I was born in 1941 and grew up in Newark
during the 1940's and 1950's till I left for the Marine Corps in
June of 1960. Easter was always a special time in my house. My mother
was very religious. From the time I could walk, and then especially
by the time I made my First Holy Communion around 7 years old, I
went to the 7am Mass and Communion with my mother at St. Antoninus
EVERY DAY of my life until I went into the Marine Corps in 1960.
It began on Holy Thursday - the Thursday before Easter Sunday. Back
then it was the the custom to visit three churches on that day.
The Priest would wash the feet of several "selected" people
from the Parish as a reminder of Christ washing the feet of his
disciples. The altar would be stripped bare of all linens, flowers,
candles, etc. All of the statues would be covered in purple shrouds.
The Blessed Sacrament in the "Ciborium" would be removed
from the Tabernacle on the main altar and be placed on one of the
side altars and the Tabernacle would be left open. The Priest carrying
the communion host's would be dressed in a special vestment called
a "Cope" over his shoulders and covering the Ciborium
and would walk under a very beautiful canopy carrying the Ciborium
to the side altar. None of the regular bells would be rung but the
altar boys would use wooden clappers.
We would visit St. Antoninus, the Monastery of Saint Dominic on
13th Ave between 9th and 10th Streets, and then walk down to St.
Rocco's (Italian Parish) on 14th Avenue and Hunterdon Street. On
Good Friday there would be no Masses. Again today, as I had done
for most of my life, I went to St. Antoninus at noon for the Stations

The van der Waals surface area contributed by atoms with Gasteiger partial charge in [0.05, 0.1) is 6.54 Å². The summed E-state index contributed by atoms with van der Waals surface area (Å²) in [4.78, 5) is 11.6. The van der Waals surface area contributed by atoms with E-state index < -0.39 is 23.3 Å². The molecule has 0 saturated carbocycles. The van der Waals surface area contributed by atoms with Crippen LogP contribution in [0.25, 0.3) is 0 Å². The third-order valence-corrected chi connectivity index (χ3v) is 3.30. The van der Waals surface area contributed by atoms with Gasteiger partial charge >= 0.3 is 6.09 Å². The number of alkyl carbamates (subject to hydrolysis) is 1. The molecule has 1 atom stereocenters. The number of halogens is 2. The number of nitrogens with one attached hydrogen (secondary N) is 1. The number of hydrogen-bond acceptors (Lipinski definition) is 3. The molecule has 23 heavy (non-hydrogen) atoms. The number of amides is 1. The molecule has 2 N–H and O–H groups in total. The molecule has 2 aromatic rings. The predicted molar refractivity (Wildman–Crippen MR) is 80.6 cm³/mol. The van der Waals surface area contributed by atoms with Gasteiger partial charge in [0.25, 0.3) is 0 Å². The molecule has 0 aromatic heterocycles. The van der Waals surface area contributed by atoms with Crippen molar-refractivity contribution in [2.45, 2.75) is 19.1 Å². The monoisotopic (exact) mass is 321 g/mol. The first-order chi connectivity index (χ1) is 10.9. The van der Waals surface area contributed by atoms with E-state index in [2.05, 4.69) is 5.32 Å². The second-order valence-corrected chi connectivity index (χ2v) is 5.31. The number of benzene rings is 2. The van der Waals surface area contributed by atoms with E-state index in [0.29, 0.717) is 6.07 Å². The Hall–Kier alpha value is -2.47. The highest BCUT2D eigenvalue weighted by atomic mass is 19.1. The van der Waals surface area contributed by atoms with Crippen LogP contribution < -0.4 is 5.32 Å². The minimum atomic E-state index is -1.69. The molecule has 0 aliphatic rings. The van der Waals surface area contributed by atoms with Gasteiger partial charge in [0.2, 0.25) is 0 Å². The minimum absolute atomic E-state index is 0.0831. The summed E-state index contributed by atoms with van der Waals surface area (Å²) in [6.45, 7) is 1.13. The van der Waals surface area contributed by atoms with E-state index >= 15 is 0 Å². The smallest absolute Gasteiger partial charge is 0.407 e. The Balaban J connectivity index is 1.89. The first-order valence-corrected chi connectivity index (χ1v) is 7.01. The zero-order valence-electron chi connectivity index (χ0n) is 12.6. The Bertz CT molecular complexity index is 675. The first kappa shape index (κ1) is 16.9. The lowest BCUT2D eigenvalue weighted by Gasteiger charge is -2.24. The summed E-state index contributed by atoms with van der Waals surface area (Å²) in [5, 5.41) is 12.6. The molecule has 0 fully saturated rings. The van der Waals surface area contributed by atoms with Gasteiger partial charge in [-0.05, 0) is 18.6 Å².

of the Cross and then went back again at 3pm for the Veneration
of the Cross. We then went to Mass on Saturday morning and we were
not supposed to eat a lot of food on Saturday. Late on Saturday
night, almost before a midnight mass, the Priest would burn all
of the left over Palm from Palm Sunday and this would be saved until
the following year when it would be used as ashes on Ash Wednesday.
The Priest had a special way of lighting this fire - no matches
or cigarette lighters were used. From this fire all of the people
in the darkened church would light their candles and then the church
would come alive with the "New Light" of the Risen Christ.
In many of the Russian and Greek Orthodox churches it was supposed
to bring good luck for the rest of the year if the people could
make it back to their homes with this candle not having been blown
out along the way.
By this time I had already gotten my "once a year" new
suit which was either a same type jacket and pants or a jacket and
two pairs of pants - new shoes, new socks, new shirt, etc. Always
went downtown to Howard's, Bonds, Larkey's, Wallach's, Browning's,
or some of the other men's clothing stores to buy them.
On Saturday night I would always color the eggs. Made about two
dozen of them. Wrote the names of my parents, aunts, uncles, friends,
and neighbors in our building on them with crayon and then dip them
into the various glasses which were filled with colored dye and
then put the little tattoo's on them. Come Sunday morning I would
always go to Mass with my Mother and Father. We'd then stop at the
German baker on South Orange Ave and 10th Street and bring home
some of the best coffee cakes, buns (cheese and crumb), and "Hot
Cross Buns" that I have ever eaten. When we got home I'd make
the rounds of the neighbors apt's and give them their eggs. In the
afternoon my mother would cook a huge meal and my aunts and uncles
would come over for Easter dinner.
Yep, Easter was always a special day for me.